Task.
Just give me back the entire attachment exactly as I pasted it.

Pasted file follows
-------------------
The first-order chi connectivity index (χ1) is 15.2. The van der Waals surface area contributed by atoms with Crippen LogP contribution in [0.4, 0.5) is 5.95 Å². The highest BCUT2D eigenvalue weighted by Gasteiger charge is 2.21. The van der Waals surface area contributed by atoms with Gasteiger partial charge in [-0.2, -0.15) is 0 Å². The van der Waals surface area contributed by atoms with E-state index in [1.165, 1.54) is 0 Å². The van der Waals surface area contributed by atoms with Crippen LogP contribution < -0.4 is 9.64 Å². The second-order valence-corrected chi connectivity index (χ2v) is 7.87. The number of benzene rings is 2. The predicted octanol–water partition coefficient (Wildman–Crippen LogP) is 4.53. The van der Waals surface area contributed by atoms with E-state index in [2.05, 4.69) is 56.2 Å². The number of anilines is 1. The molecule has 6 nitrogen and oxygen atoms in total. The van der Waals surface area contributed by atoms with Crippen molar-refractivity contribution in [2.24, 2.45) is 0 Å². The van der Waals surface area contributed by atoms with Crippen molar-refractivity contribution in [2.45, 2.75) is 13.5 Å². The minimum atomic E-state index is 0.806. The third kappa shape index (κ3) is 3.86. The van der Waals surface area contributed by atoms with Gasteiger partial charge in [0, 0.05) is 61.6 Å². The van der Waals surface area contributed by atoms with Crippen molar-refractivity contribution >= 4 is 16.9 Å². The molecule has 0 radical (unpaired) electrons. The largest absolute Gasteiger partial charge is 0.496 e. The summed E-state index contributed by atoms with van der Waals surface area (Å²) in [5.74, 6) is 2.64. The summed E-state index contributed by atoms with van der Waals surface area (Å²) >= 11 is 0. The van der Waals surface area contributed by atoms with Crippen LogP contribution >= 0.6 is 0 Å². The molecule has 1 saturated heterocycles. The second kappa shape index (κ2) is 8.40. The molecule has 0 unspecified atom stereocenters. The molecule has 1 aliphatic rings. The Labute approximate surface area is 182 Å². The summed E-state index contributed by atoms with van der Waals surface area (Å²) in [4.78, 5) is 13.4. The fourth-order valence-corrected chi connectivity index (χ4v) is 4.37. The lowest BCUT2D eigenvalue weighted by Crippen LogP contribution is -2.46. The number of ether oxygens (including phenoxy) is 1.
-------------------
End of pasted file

The first-order chi connectivity index (χ1) is 15.2. The van der Waals surface area contributed by atoms with Crippen LogP contribution in [0.4, 0.5) is 5.95 Å². The highest BCUT2D eigenvalue weighted by Gasteiger charge is 2.21. The van der Waals surface area contributed by atoms with Gasteiger partial charge in [-0.2, -0.15) is 0 Å². The van der Waals surface area contributed by atoms with E-state index in [1.165, 1.54) is 0 Å². The van der Waals surface area contributed by atoms with Crippen LogP contribution < -0.4 is 9.64 Å². The second-order valence-corrected chi connectivity index (χ2v) is 7.87. The number of benzene rings is 2. The predicted octanol–water partition coefficient (Wildman–Crippen LogP) is 4.53. The van der Waals surface area contributed by atoms with E-state index in [2.05, 4.69) is 56.2 Å². The number of anilines is 1. The molecule has 6 nitrogen and oxygen atoms in total. The van der Waals surface area contributed by atoms with Crippen molar-refractivity contribution in [2.24, 2.45) is 0 Å². The van der Waals surface area contributed by atoms with Crippen molar-refractivity contribution in [2.45, 2.75) is 13.5 Å². The minimum atomic E-state index is 0.806. The third kappa shape index (κ3) is 3.86. The van der Waals surface area contributed by atoms with Gasteiger partial charge in [0, 0.05) is 61.6 Å². The van der Waals surface area contributed by atoms with Crippen molar-refractivity contribution >= 4 is 16.9 Å². The molecule has 0 radical (unpaired) electrons. The largest absolute Gasteiger partial charge is 0.496 e. The summed E-state index contributed by atoms with van der Waals surface area (Å²) in [5.74, 6) is 2.64. The summed E-state index contributed by atoms with van der Waals surface area (Å²) >= 11 is 0. The van der Waals surface area contributed by atoms with Crippen LogP contribution >= 0.6 is 0 Å². The molecule has 1 saturated heterocycles. The second kappa shape index (κ2) is 8.40. The molecule has 0 unspecified atom stereocenters. The molecule has 1 aliphatic rings. The Labute approximate surface area is 182 Å². The summed E-state index contributed by atoms with van der Waals surface area (Å²) in [4.78, 5) is 13.4. The fourth-order valence-corrected chi connectivity index (χ4v) is 4.37. The lowest BCUT2D eigenvalue weighted by Crippen LogP contribution is -2.46. The number of ether oxygens (including phenoxy) is 1.